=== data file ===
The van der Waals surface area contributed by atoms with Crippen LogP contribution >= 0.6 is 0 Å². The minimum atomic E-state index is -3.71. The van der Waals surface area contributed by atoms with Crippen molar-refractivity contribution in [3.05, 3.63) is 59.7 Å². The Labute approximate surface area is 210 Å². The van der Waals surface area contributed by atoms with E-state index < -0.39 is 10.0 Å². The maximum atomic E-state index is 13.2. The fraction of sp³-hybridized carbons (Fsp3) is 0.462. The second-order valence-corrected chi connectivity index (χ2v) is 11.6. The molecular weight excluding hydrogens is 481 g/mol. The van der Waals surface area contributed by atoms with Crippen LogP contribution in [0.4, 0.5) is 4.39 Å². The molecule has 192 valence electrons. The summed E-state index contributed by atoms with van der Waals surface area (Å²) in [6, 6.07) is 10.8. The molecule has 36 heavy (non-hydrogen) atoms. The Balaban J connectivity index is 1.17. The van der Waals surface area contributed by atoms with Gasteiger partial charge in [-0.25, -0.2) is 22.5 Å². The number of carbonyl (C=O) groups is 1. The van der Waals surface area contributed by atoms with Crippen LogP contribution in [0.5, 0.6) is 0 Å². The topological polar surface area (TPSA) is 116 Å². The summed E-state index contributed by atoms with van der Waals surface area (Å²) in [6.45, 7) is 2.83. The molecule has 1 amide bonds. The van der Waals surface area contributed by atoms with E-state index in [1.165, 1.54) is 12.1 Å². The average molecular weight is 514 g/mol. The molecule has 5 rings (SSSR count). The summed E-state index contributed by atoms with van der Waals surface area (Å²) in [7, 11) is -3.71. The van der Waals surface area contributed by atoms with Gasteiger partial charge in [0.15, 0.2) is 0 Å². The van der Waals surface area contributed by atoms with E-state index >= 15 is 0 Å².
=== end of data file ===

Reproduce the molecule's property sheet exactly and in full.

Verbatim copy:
The van der Waals surface area contributed by atoms with Crippen LogP contribution >= 0.6 is 0 Å². The minimum atomic E-state index is -3.71. The van der Waals surface area contributed by atoms with Crippen molar-refractivity contribution in [3.05, 3.63) is 59.7 Å². The Labute approximate surface area is 210 Å². The van der Waals surface area contributed by atoms with E-state index < -0.39 is 10.0 Å². The maximum atomic E-state index is 13.2. The fraction of sp³-hybridized carbons (Fsp3) is 0.462. The second-order valence-corrected chi connectivity index (χ2v) is 11.6. The molecular weight excluding hydrogens is 481 g/mol. The van der Waals surface area contributed by atoms with Crippen LogP contribution in [0.4, 0.5) is 4.39 Å². The molecule has 192 valence electrons. The summed E-state index contributed by atoms with van der Waals surface area (Å²) in [6, 6.07) is 10.8. The molecule has 36 heavy (non-hydrogen) atoms. The Balaban J connectivity index is 1.17. The van der Waals surface area contributed by atoms with Gasteiger partial charge in [-0.25, -0.2) is 22.5 Å². The number of carbonyl (C=O) groups is 1. The van der Waals surface area contributed by atoms with Crippen LogP contribution in [0.5, 0.6) is 0 Å². The topological polar surface area (TPSA) is 116 Å². The summed E-state index contributed by atoms with van der Waals surface area (Å²) in [6.45, 7) is 2.83. The molecule has 1 amide bonds. The van der Waals surface area contributed by atoms with E-state index in [1.165, 1.54) is 12.1 Å². The average molecular weight is 514 g/mol. The molecule has 5 rings (SSSR count). The summed E-state index contributed by atoms with van der Waals surface area (Å²) in [7, 11) is -3.71. The van der Waals surface area contributed by atoms with Gasteiger partial charge in [0.15, 0.2) is 0 Å². The van der Waals surface area contributed by atoms with E-state index >= 15 is 0 Å².